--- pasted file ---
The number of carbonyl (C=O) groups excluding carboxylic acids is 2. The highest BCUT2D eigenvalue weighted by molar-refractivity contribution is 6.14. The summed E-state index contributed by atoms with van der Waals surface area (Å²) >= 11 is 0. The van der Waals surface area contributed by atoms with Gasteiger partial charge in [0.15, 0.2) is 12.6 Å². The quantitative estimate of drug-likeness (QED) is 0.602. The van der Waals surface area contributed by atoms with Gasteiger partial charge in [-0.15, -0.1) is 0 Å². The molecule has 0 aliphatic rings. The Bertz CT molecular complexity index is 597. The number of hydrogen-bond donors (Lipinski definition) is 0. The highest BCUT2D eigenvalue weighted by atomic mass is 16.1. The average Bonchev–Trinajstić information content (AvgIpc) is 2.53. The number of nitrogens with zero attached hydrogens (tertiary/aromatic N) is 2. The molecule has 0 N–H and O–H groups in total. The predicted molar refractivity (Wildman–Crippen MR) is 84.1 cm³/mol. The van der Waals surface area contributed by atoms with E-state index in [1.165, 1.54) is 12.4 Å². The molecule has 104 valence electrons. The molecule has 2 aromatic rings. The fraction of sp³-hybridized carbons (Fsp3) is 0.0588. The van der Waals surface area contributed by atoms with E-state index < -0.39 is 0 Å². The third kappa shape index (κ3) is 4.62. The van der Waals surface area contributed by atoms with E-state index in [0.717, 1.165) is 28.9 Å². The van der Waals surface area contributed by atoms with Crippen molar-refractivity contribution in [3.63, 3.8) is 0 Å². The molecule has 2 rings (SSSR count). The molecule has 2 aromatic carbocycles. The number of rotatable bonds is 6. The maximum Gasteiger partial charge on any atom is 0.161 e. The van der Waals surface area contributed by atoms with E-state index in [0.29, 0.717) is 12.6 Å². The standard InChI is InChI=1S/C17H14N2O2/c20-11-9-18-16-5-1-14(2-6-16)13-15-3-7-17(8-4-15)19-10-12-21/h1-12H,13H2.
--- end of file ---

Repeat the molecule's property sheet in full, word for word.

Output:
The number of carbonyl (C=O) groups excluding carboxylic acids is 2. The highest BCUT2D eigenvalue weighted by molar-refractivity contribution is 6.14. The summed E-state index contributed by atoms with van der Waals surface area (Å²) >= 11 is 0. The van der Waals surface area contributed by atoms with Gasteiger partial charge in [0.15, 0.2) is 12.6 Å². The quantitative estimate of drug-likeness (QED) is 0.602. The van der Waals surface area contributed by atoms with Gasteiger partial charge in [-0.15, -0.1) is 0 Å². The molecule has 0 aliphatic rings. The Bertz CT molecular complexity index is 597. The number of hydrogen-bond donors (Lipinski definition) is 0. The highest BCUT2D eigenvalue weighted by atomic mass is 16.1. The average Bonchev–Trinajstić information content (AvgIpc) is 2.53. The number of nitrogens with zero attached hydrogens (tertiary/aromatic N) is 2. The molecule has 0 N–H and O–H groups in total. The predicted molar refractivity (Wildman–Crippen MR) is 84.1 cm³/mol. The van der Waals surface area contributed by atoms with E-state index in [1.165, 1.54) is 12.4 Å². The molecule has 104 valence electrons. The molecule has 2 aromatic rings. The fraction of sp³-hybridized carbons (Fsp3) is 0.0588. The van der Waals surface area contributed by atoms with E-state index < -0.39 is 0 Å². The third kappa shape index (κ3) is 4.62. The van der Waals surface area contributed by atoms with E-state index in [0.717, 1.165) is 28.9 Å². The van der Waals surface area contributed by atoms with Crippen molar-refractivity contribution in [3.63, 3.8) is 0 Å². The molecule has 2 rings (SSSR count). The molecule has 2 aromatic carbocycles. The number of rotatable bonds is 6. The maximum Gasteiger partial charge on any atom is 0.161 e. The van der Waals surface area contributed by atoms with E-state index in [0.29, 0.717) is 12.6 Å². The standard InChI is InChI=1S/C17H14N2O2/c20-11-9-18-16-5-1-14(2-6-16)13-15-3-7-17(8-4-15)19-10-12-21/h1-12H,13H2.